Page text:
How Many Tuck Jumps Should I Do To Improve Strength And Power? 

A couple of years ago, I went to a fitness conference to earn continuing education units to maintain my personal training certification. The course was about plyometric training for everyday athletes rather than competitive soccer players, runners, etc.

This suited me well because while I do work with some elite runners and competitive athletes, the majority of my clients are, and always have been, middle-aged adults looking to lose weight or get stronger, fitter, or back “into shape.”

So, what does this have to do with tuck jumps?

Because the course was geared towards everyday athletes, I thought it was going to cover “easy“ plyometric exercises, so when we were asked to take to the floor to try out a routine, I was shocked once we started tackling jump squats and then tuck jumps.

Tuck jumps are extremely challenging from a cardiovascular, strength, and power standpoint, and even though I consider myself to be in pretty good shape, I was quickly humbled by the long sets of tuck jumps the instructor was having us push through.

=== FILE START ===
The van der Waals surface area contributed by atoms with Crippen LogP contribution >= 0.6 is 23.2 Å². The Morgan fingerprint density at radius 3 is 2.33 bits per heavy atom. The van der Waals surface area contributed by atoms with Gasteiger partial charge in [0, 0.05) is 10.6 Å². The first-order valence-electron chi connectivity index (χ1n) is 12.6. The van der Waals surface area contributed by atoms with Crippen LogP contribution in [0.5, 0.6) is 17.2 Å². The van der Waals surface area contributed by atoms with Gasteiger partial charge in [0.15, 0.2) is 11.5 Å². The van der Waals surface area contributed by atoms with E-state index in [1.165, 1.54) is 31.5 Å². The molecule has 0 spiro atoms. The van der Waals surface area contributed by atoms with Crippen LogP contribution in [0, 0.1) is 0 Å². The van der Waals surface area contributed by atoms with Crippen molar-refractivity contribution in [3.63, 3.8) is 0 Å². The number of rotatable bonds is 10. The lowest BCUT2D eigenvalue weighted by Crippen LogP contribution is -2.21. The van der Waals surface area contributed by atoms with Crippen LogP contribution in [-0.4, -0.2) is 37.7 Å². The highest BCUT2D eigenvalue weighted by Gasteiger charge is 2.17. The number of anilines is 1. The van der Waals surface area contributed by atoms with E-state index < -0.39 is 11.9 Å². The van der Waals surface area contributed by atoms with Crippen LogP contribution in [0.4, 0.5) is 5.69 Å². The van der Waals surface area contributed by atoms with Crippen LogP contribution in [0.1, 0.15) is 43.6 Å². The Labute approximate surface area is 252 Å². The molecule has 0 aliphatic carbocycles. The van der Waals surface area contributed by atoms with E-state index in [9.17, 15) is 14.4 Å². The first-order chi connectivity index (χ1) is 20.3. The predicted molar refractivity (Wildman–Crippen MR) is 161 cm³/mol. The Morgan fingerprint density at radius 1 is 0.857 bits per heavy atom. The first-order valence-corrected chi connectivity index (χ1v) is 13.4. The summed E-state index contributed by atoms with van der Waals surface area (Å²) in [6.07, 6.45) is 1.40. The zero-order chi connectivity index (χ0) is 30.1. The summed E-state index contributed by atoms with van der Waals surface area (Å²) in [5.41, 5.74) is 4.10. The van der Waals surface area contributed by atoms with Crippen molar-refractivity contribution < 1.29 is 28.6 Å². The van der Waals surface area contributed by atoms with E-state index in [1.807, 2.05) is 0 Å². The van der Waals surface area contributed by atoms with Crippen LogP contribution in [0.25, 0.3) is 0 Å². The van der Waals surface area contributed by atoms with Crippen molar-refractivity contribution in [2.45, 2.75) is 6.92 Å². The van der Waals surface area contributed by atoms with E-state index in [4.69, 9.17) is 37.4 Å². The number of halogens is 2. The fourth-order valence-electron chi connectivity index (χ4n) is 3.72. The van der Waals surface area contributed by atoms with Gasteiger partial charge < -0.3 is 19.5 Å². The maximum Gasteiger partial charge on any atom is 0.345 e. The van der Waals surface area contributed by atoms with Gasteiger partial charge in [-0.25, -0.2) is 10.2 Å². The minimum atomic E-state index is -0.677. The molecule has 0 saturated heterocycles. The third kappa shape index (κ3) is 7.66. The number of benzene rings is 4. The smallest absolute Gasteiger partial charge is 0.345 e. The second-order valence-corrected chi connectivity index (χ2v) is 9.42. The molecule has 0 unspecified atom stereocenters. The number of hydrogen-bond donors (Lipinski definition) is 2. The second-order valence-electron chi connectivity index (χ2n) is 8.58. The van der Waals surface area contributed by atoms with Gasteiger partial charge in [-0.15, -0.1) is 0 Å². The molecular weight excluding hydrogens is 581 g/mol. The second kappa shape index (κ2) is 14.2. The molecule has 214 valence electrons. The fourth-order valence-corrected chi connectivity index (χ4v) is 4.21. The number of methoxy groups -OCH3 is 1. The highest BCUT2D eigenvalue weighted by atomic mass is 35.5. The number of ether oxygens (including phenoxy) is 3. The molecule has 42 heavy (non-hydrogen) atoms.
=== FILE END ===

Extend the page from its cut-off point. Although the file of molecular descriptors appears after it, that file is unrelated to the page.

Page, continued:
I thought to myself, “Wow! How many tuck jumps should I do today since I never do this type of training?”

While I don’t think doing many tuck jump reps is an approach for a program for most of my older athletes or beginners, tuck jumps can be a highly effective plyometric exercise if done properly and scaled appropriately in terms of the number of tuck jumps you should do.

In this article, we will tackle the question: How many tuck jumps should I do based on my fitness level and goals?

Let’s jump in!

A class of people doing tuck jumps.

How Do You Do Tuck Jumps?